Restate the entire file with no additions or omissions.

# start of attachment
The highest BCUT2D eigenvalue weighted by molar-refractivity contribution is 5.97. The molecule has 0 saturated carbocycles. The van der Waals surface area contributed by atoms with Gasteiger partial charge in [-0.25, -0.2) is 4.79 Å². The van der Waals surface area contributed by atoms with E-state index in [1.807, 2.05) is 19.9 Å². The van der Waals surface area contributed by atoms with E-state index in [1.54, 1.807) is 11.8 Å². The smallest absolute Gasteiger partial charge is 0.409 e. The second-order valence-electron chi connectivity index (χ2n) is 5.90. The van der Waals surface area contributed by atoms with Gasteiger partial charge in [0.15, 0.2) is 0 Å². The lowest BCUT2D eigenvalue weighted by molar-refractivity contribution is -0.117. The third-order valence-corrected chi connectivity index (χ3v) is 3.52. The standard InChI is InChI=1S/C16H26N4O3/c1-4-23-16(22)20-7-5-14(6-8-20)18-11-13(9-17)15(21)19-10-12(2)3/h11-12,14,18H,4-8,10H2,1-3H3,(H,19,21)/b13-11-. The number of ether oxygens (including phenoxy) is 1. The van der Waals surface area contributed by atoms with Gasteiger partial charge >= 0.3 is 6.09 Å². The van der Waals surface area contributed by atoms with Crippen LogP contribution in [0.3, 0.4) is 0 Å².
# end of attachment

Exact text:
The highest BCUT2D eigenvalue weighted by molar-refractivity contribution is 5.97. The molecule has 0 saturated carbocycles. The van der Waals surface area contributed by atoms with Gasteiger partial charge in [-0.25, -0.2) is 4.79 Å². The van der Waals surface area contributed by atoms with E-state index in [1.807, 2.05) is 19.9 Å². The van der Waals surface area contributed by atoms with E-state index in [1.54, 1.807) is 11.8 Å². The smallest absolute Gasteiger partial charge is 0.409 e. The second-order valence-electron chi connectivity index (χ2n) is 5.90. The van der Waals surface area contributed by atoms with Gasteiger partial charge in [0.15, 0.2) is 0 Å². The lowest BCUT2D eigenvalue weighted by molar-refractivity contribution is -0.117. The third-order valence-corrected chi connectivity index (χ3v) is 3.52. The standard InChI is InChI=1S/C16H26N4O3/c1-4-23-16(22)20-7-5-14(6-8-20)18-11-13(9-17)15(21)19-10-12(2)3/h11-12,14,18H,4-8,10H2,1-3H3,(H,19,21)/b13-11-. The number of ether oxygens (including phenoxy) is 1. The van der Waals surface area contributed by atoms with Gasteiger partial charge >= 0.3 is 6.09 Å². The van der Waals surface area contributed by atoms with Crippen LogP contribution in [0.3, 0.4) is 0 Å².